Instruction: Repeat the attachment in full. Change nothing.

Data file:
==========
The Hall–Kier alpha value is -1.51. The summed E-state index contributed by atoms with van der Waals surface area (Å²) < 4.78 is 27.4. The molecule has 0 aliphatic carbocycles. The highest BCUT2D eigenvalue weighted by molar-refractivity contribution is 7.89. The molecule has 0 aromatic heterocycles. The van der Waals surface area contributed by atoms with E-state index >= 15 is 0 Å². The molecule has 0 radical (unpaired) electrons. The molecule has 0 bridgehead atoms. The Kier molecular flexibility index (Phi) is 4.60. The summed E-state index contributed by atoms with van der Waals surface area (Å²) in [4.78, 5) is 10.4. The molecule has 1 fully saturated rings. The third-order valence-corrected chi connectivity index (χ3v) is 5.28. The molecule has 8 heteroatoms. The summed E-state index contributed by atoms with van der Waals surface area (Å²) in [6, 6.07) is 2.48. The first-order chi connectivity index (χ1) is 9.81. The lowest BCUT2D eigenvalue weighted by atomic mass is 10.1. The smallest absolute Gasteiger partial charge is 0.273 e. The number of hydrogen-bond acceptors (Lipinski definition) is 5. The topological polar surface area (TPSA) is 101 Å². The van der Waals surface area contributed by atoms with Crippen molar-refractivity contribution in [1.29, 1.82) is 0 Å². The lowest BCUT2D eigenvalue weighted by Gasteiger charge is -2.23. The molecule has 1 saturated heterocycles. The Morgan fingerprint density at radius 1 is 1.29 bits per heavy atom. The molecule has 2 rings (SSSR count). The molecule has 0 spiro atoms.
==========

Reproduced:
The Hall–Kier alpha value is -1.51. The summed E-state index contributed by atoms with van der Waals surface area (Å²) < 4.78 is 27.4. The molecule has 0 aliphatic carbocycles. The highest BCUT2D eigenvalue weighted by molar-refractivity contribution is 7.89. The molecule has 0 aromatic heterocycles. The van der Waals surface area contributed by atoms with E-state index >= 15 is 0 Å². The molecule has 0 radical (unpaired) electrons. The molecule has 0 bridgehead atoms. The Kier molecular flexibility index (Phi) is 4.60. The summed E-state index contributed by atoms with van der Waals surface area (Å²) in [4.78, 5) is 10.4. The molecule has 1 fully saturated rings. The third-order valence-corrected chi connectivity index (χ3v) is 5.28. The molecule has 8 heteroatoms. The summed E-state index contributed by atoms with van der Waals surface area (Å²) in [6, 6.07) is 2.48. The first-order chi connectivity index (χ1) is 9.81. The lowest BCUT2D eigenvalue weighted by atomic mass is 10.1. The smallest absolute Gasteiger partial charge is 0.273 e. The number of hydrogen-bond acceptors (Lipinski definition) is 5. The topological polar surface area (TPSA) is 101 Å². The van der Waals surface area contributed by atoms with Crippen molar-refractivity contribution in [1.29, 1.82) is 0 Å². The lowest BCUT2D eigenvalue weighted by Gasteiger charge is -2.23. The molecule has 1 saturated heterocycles. The Morgan fingerprint density at radius 1 is 1.29 bits per heavy atom. The molecule has 2 rings (SSSR count). The molecule has 0 spiro atoms.